An open floor plan is constructed by joining two or more common spaces to form one large area—removing partitionings like walls and doors and having minimal (if any) barriers between the living areas. Usually, the rooms have separate but related functions. For instance, the kitchen, dining, and living rooms are commonly combined to create one Great Room.

Vaulted ceilings and exposed heavy-duty beams are aesthetic components of open concepts. The delineation between the living spaces is usually more subtle and may include kitchen islands and peninsulas, a set of short stairs, a handrail, different paint colors, a set of columns, or an accent wall.

The popularity of open concepts has steadily grown over the past 50-60 years and is now the standard in new home construction. But what exactly are the pros and cons of open floor plans?


  • Open and Spacious: A large room with no dividing walls gives the feeling of more openness and better flow between living areas. It gives the illusion of being spacious, even if the square footage suggests otherwise.
  • Maximizes Social Space: Hosting large gatherings is easier when everyone has a place to stand or sit in the same space. This also encourages communication and socialization.
  • Maximizes Natural Light: Natural light can flow easily throughout the space, cutting down on electric usage and even creating passive solar heating.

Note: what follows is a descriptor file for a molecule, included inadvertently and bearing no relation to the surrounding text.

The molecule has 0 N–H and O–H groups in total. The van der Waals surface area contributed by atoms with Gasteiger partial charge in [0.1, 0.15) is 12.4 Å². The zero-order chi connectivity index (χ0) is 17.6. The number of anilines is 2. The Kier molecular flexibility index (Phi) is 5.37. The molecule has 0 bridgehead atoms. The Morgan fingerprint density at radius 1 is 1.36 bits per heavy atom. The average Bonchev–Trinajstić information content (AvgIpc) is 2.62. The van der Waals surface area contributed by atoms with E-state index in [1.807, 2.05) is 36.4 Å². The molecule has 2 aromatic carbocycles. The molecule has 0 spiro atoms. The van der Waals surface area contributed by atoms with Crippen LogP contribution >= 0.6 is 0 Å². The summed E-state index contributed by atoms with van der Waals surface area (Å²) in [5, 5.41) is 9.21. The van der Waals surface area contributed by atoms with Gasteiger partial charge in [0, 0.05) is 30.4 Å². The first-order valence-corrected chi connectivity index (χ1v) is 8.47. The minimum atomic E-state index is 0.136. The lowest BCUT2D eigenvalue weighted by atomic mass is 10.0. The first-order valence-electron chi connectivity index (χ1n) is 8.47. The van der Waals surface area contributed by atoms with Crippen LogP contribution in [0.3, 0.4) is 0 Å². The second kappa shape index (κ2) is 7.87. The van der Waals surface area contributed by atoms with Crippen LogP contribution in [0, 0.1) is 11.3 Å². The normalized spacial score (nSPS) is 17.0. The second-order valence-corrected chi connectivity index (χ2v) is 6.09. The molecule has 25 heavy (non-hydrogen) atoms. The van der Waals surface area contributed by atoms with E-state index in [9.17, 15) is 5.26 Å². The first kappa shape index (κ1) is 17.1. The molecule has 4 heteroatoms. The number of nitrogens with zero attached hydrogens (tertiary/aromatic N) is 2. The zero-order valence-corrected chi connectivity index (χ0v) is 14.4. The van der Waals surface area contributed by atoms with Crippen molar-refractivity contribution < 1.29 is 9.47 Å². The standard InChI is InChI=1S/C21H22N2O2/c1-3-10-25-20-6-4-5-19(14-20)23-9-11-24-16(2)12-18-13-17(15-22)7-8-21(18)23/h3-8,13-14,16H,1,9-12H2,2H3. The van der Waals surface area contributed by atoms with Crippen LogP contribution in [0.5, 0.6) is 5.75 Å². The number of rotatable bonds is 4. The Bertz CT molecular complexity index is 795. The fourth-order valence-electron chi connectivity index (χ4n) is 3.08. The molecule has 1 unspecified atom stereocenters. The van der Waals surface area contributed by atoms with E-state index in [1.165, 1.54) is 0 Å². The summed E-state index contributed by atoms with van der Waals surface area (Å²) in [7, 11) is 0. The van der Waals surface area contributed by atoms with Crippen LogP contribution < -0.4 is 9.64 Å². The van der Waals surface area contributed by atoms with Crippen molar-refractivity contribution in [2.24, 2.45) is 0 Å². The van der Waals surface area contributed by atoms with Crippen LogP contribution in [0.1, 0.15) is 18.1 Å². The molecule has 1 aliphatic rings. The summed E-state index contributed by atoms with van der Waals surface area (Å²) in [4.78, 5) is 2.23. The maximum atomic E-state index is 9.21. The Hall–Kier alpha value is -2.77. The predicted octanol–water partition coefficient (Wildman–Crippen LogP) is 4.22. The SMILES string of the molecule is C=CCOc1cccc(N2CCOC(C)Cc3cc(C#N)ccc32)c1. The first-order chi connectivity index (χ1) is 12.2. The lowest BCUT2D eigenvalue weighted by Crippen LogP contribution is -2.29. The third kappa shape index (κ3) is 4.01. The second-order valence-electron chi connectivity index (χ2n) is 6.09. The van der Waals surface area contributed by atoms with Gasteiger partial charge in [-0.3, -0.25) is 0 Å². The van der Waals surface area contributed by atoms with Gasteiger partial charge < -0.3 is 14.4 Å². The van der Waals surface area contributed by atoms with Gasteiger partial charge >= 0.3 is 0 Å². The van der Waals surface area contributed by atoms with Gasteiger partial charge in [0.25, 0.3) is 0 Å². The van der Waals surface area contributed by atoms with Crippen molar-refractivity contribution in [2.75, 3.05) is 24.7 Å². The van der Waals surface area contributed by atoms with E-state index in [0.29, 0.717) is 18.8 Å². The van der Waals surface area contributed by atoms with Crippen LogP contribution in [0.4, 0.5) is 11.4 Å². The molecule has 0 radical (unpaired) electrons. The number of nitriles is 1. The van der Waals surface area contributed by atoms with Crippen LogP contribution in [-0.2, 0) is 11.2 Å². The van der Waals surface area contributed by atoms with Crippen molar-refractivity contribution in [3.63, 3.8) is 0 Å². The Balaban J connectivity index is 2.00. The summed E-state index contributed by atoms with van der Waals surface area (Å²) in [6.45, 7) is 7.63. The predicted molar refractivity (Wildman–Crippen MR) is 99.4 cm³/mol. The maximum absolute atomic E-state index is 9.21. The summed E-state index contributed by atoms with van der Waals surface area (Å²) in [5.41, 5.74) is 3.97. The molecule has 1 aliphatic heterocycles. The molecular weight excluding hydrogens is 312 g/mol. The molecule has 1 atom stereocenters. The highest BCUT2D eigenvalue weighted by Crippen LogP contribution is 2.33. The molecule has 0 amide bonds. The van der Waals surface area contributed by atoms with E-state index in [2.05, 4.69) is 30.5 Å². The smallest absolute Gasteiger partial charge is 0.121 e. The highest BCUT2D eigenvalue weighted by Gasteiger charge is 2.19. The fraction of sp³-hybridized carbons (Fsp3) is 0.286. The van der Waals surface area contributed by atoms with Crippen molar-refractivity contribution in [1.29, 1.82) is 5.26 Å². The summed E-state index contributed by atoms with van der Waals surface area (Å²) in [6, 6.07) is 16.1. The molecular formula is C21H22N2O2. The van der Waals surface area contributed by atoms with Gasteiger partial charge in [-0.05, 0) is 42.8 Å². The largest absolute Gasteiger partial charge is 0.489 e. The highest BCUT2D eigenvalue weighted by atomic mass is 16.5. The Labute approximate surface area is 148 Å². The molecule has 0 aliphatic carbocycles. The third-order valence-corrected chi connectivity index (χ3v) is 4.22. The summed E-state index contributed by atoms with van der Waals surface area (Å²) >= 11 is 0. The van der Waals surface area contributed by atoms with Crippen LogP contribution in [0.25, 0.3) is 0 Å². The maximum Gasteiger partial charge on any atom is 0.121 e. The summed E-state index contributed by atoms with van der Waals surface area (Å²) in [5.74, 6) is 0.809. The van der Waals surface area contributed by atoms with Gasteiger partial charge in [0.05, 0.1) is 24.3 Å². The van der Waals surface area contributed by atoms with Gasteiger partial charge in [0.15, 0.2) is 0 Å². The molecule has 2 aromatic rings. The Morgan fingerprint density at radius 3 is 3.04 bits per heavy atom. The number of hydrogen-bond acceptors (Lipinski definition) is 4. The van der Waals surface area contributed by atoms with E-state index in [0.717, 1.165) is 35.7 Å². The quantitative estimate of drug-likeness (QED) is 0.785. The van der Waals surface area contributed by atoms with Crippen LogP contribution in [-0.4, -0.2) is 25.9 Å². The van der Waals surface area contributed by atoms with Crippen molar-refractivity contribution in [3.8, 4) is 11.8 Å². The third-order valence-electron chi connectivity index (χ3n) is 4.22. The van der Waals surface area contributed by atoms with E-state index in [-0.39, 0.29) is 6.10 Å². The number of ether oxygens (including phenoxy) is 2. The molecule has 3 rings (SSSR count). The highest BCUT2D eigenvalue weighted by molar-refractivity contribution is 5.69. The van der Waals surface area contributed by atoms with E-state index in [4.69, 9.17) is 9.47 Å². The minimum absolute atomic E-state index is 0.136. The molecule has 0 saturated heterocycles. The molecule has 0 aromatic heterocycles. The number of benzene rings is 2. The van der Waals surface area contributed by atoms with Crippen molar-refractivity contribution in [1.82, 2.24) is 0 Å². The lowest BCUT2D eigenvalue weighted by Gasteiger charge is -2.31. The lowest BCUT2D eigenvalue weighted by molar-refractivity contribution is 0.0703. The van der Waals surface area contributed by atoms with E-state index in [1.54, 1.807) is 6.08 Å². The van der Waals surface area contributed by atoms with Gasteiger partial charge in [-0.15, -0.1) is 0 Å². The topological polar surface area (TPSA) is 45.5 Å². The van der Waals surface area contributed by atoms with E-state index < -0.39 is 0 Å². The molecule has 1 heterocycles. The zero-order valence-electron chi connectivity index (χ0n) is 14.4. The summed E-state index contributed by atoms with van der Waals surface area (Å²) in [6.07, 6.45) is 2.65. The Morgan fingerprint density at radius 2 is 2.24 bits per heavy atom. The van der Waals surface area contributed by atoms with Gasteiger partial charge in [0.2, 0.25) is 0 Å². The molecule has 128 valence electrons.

• Child Safety: It’s easier for parents cooking dinner to keep an eye on their kiddos playing in the living room. 
  • Layout Flexibility: Moving furniture around without pesky walls getting in the way is easier. There’s also more freedom to expand areas if needed.


  • Can Be Distracting: It can be challenging to focus on cooking dinner while the kids are doing homework or playing video games in the living room. Additionally, one big room means there are no doors for messy areas to hide behind and no escape from cluttered views.
  • Poor Sound Control: Without natural sound barriers like walls, noise can travel and disrupt family members trying to enjoy quiet moments.
  • Less Privacy: One large shared area means fewer places to hide, which can be difficult for those who enjoy alone time. 
  • Potentially More Expensive: Unless paired with energy-efficient supporters like fans, well-placed vents, and fireplace inserts or a gas fireplace, open-concept homes can be more costly to heat and cool than traditional floor plans.
happy family of four sits together on their living room sofa

Is An Open Concept Right For Me?

Now we return to answer the question, “Is an open concept right for me?” Traditional and open-concept floor plans have their merits and drawbacks, and there’s no right or wrong answer about which design style is better. What matters is how you intend to use the space.

Do you value peaceful, quiet alone time, and a visually clutter-free home? A traditional floor plan may be what you’re looking for. Or do you love to host large parties and your favorite part of the day is when the family is gathered together for quality time? In that case, an open concept is the way to go.

Only you can decide what’s right for you and your home. However, if you desire a professional second opinion, schedule your free consultation with Scroggs Construction today! Our team possesses more than 100+ years of collective building experience so you can feel confident your home is always in capable hands.